Arsenal Ratings 31 minutes ago
Manchester City 1 - 0 Derby CountyThere was a tangible and distinctly unusual feeling outside the City of Manchester Stadium. It was a sensation that many City followers had forgotten for the last year: optimism.
It provided the ideal introduction for City's new manager as well as seven of their eight recruits. As the Manchester billboards proclaim, 'Ol' Blue Eyes is back' and the City fans saluted their new manager with a loud chorus of Sven-Goran Eriksson's name during the second half.
Popularity is an unusual state of affairs for Eriksson in England and he greeted it with the usual air of mild bemusement, mixed with helpful, yet uninformative answers.
'When you win football games, you will only see happy faces tomorrow,' Eriksson said. 'I am very, very happy. We are young - I am not young but they are - and we could not have had a better start .
'I'm more than happy with six points after two games and two clean sheets is very, very good. I strongly believe we will play better football in the future when some of the new players are better fitness wise.'
That bodes well. Because, after Michael Johnson scored their first home goal in the Premier League for 227 days, City find themselves in a position they are unaccustomed to occupying: second in the Premier League, four points ahead of Manchester United.
Within six weeks, this is a club transformed, even if that frankly disturbing number of mentions of Thaksin Shinawatra in the match programme served as a reminder that the change is not to everyone's taste.
On the field, anyway, renewal was required after a season to depress under the unlamented Stuart Pearce. Given City's unique identity, perhaps the worst crime in the eyes of their supporters is being boring. No wonder that the City of Manchester Stadium was engulfed by despondency. Their proud identity has not never endangered by incompetence. Sheer tedium, however, was another matter.
Now City intrigue. They have a new assortment of heroes even if, for various reasons, the bar is set at a low level. In one sense, taking over a club that had reached rock bottom has its advantages. Whatever the merits of Eriksson's signings, they are almost certain to be superior to their predecessors.
The price of the first standing ovation in Manchester appears to be around £120 million. That, at least, was what Shinawatra paid for his reception; £20 million in buying the club, £60 million in absorbing its debt and £40 million for furnishing Eriksson with the majority of a new team. Presumably few members of Amnesty International are City season ticket holders.
Those who are had much to admire on the pitch. If his England sides were too rigid and inflexible, and Eriksson himself appeared to have similar flaws, City were more fluid and inventive, technically proficient and aesthetically pleasing.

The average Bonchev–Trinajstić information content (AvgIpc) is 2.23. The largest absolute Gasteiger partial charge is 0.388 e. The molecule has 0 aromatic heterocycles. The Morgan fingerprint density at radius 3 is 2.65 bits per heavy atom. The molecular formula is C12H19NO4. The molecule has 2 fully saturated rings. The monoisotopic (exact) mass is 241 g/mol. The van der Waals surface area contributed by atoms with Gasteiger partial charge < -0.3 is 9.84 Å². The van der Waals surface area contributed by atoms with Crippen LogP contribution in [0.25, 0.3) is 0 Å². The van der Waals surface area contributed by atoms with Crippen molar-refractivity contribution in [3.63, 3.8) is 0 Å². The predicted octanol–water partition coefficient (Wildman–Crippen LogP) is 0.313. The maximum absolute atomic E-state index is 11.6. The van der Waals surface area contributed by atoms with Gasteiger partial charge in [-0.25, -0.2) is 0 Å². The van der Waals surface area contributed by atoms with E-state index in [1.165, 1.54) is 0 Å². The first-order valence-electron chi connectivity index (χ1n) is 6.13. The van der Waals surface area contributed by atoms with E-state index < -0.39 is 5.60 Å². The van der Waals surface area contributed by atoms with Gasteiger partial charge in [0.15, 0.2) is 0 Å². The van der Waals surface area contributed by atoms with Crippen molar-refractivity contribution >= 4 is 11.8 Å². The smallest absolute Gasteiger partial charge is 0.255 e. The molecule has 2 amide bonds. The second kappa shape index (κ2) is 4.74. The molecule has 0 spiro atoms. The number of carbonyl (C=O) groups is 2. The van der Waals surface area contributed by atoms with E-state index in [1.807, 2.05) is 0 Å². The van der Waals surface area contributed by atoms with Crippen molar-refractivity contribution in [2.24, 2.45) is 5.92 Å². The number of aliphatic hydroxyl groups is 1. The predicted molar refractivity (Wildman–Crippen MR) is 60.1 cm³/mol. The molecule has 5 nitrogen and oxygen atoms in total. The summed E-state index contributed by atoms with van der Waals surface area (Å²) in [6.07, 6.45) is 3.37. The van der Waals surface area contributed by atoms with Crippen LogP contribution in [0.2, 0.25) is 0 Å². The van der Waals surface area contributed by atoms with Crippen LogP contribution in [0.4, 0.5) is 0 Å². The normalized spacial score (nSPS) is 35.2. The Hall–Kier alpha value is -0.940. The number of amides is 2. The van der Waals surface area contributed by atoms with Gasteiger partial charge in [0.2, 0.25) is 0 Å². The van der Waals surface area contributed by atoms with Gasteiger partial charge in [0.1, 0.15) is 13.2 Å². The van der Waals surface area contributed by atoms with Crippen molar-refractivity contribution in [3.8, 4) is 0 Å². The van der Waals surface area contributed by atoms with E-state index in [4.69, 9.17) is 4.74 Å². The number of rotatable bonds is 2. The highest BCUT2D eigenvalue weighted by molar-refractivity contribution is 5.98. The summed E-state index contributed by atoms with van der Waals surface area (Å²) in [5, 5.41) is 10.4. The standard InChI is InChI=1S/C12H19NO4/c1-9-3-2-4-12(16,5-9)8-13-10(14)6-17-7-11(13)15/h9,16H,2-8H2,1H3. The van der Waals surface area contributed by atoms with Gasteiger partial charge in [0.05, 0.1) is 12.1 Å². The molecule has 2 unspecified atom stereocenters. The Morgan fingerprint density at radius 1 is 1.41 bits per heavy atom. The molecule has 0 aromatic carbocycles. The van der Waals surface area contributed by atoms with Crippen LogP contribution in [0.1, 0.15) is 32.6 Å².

Their goal epitomised that, even though it came from one of the few survivors from Stuart Pearce's regime in Johnson. Though Kasper Schmeichel had made a fine block to deny Stephen Pearson it was largely uneventful before Johnson played a one-two with Elano, the Brazilian acting as the pivot and playing a pass that was perfect in his simplicity for the teenager's overlapping run. Once freed, he lifted his shot, struck with the outside of the right boot, into the top corner of Stephen Bywater's goal.
So, for the first time since David Beckham netted against Ecuador 14 months ago, an English player scored for Eriksson, but it still represented a triumph for his radical approach. If his recruitment policy appeared that beloved of fans on football management simulation games - buy an entire team within a month - perhaps his perpetual public blandness masks a wisdom as well as an enviable contacts book.
Certainly this was an evening that aided Eriksson's case in his argument that he gets better value for money on the continent as his video stars made a favourable impression in the flesh.
One of Eriksson's more interesting assertions was that England has not produced a player like Elano. There may not be a Brazilian counterpart of Andy Todd, and he was detailed to pay particularly close attention to the former Shakhtar Donetsk midfielder. It was an unenviable task, and one he struggled with against the elusive Brazilian.
A delightful nutmeg of Todd was one indication of his delicate skills. The awareness to skip away from would-be tacklers was further evidence of his quality, together with an instinctive sense of positioning. Moreover, he did not just enable a 4-2-3-1 formation; he was integral to it.
|“||I strongly believe we will play better football in the future when some of the new players are better fitness wise. ”|
|— Sven Goran Eriksson|